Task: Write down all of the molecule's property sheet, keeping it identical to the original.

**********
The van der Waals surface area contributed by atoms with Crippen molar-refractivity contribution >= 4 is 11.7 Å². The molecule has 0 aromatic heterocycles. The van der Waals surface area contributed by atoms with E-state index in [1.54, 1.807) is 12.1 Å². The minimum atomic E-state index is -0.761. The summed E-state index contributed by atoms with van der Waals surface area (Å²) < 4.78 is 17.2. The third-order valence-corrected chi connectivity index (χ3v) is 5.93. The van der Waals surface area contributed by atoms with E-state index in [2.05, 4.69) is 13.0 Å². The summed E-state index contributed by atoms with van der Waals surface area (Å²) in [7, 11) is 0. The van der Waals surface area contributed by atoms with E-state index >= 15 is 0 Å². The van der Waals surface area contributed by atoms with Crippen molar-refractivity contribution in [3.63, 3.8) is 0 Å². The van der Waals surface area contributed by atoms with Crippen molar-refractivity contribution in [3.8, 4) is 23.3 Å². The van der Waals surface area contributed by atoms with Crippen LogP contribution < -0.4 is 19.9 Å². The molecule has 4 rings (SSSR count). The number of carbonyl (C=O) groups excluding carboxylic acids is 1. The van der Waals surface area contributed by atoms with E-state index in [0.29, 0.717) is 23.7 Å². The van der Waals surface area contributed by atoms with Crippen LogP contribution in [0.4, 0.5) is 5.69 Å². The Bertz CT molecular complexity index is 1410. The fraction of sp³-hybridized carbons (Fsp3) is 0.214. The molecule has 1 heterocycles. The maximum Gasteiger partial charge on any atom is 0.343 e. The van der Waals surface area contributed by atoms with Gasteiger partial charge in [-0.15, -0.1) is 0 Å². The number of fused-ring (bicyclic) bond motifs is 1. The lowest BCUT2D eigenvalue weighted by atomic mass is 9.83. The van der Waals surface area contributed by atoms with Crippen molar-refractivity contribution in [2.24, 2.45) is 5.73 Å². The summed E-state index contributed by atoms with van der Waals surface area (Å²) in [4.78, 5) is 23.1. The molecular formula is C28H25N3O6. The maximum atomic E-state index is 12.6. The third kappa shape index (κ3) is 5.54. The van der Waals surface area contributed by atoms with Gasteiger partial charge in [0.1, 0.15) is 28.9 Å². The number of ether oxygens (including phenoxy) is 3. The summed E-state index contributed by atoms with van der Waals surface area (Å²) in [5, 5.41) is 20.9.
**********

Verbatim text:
The van der Waals surface area contributed by atoms with Crippen molar-refractivity contribution >= 4 is 11.7 Å². The molecule has 0 aromatic heterocycles. The van der Waals surface area contributed by atoms with E-state index in [1.54, 1.807) is 12.1 Å². The minimum atomic E-state index is -0.761. The summed E-state index contributed by atoms with van der Waals surface area (Å²) < 4.78 is 17.2. The third-order valence-corrected chi connectivity index (χ3v) is 5.93. The van der Waals surface area contributed by atoms with E-state index in [2.05, 4.69) is 13.0 Å². The summed E-state index contributed by atoms with van der Waals surface area (Å²) in [7, 11) is 0. The van der Waals surface area contributed by atoms with E-state index >= 15 is 0 Å². The van der Waals surface area contributed by atoms with Crippen molar-refractivity contribution in [3.63, 3.8) is 0 Å². The van der Waals surface area contributed by atoms with Crippen molar-refractivity contribution in [3.8, 4) is 23.3 Å². The van der Waals surface area contributed by atoms with Crippen LogP contribution < -0.4 is 19.9 Å². The molecule has 4 rings (SSSR count). The number of carbonyl (C=O) groups excluding carboxylic acids is 1. The van der Waals surface area contributed by atoms with E-state index in [0.29, 0.717) is 23.7 Å². The van der Waals surface area contributed by atoms with Crippen LogP contribution in [0.4, 0.5) is 5.69 Å². The Bertz CT molecular complexity index is 1410. The fraction of sp³-hybridized carbons (Fsp3) is 0.214. The molecule has 1 heterocycles. The maximum Gasteiger partial charge on any atom is 0.343 e. The van der Waals surface area contributed by atoms with Gasteiger partial charge in [-0.15, -0.1) is 0 Å². The number of fused-ring (bicyclic) bond motifs is 1. The lowest BCUT2D eigenvalue weighted by atomic mass is 9.83. The van der Waals surface area contributed by atoms with Crippen molar-refractivity contribution in [2.24, 2.45) is 5.73 Å². The summed E-state index contributed by atoms with van der Waals surface area (Å²) in [4.78, 5) is 23.1. The molecular formula is C28H25N3O6. The maximum atomic E-state index is 12.6. The third kappa shape index (κ3) is 5.54. The van der Waals surface area contributed by atoms with Gasteiger partial charge in [0.1, 0.15) is 28.9 Å². The number of ether oxygens (including phenoxy) is 3. The summed E-state index contributed by atoms with van der Waals surface area (Å²) in [5, 5.41) is 20.9.